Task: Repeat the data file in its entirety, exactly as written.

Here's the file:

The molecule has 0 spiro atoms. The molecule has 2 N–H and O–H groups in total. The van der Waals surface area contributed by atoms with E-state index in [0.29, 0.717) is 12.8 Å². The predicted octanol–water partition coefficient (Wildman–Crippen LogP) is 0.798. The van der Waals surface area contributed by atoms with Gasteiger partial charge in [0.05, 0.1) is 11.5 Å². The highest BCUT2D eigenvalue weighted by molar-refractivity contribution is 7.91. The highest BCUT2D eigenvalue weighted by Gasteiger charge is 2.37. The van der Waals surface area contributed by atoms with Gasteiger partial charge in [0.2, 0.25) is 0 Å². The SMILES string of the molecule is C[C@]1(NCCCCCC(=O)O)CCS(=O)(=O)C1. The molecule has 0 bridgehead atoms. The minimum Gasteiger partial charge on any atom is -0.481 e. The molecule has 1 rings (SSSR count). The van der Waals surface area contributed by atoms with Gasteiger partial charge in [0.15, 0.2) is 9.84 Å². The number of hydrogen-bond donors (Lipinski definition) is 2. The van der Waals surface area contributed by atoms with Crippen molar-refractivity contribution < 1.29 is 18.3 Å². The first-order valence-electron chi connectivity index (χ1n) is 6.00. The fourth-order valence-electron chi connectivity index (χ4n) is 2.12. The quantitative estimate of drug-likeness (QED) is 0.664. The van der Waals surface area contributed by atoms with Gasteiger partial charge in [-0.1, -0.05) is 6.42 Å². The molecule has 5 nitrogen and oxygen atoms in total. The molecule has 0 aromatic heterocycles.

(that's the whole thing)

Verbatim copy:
The molecule has 0 spiro atoms. The molecule has 2 N–H and O–H groups in total. The van der Waals surface area contributed by atoms with E-state index in [0.29, 0.717) is 12.8 Å². The predicted octanol–water partition coefficient (Wildman–Crippen LogP) is 0.798. The van der Waals surface area contributed by atoms with Gasteiger partial charge in [0.05, 0.1) is 11.5 Å². The highest BCUT2D eigenvalue weighted by molar-refractivity contribution is 7.91. The highest BCUT2D eigenvalue weighted by Gasteiger charge is 2.37. The van der Waals surface area contributed by atoms with Gasteiger partial charge in [0.2, 0.25) is 0 Å². The SMILES string of the molecule is C[C@]1(NCCCCCC(=O)O)CCS(=O)(=O)C1. The molecule has 0 bridgehead atoms. The minimum Gasteiger partial charge on any atom is -0.481 e. The molecule has 1 rings (SSSR count). The van der Waals surface area contributed by atoms with Gasteiger partial charge in [0.15, 0.2) is 9.84 Å². The number of hydrogen-bond donors (Lipinski definition) is 2. The van der Waals surface area contributed by atoms with Crippen molar-refractivity contribution < 1.29 is 18.3 Å². The first-order valence-electron chi connectivity index (χ1n) is 6.00. The fourth-order valence-electron chi connectivity index (χ4n) is 2.12. The quantitative estimate of drug-likeness (QED) is 0.664. The van der Waals surface area contributed by atoms with Gasteiger partial charge in [-0.1, -0.05) is 6.42 Å². The molecule has 5 nitrogen and oxygen atoms in total. The molecule has 0 aromatic heterocycles.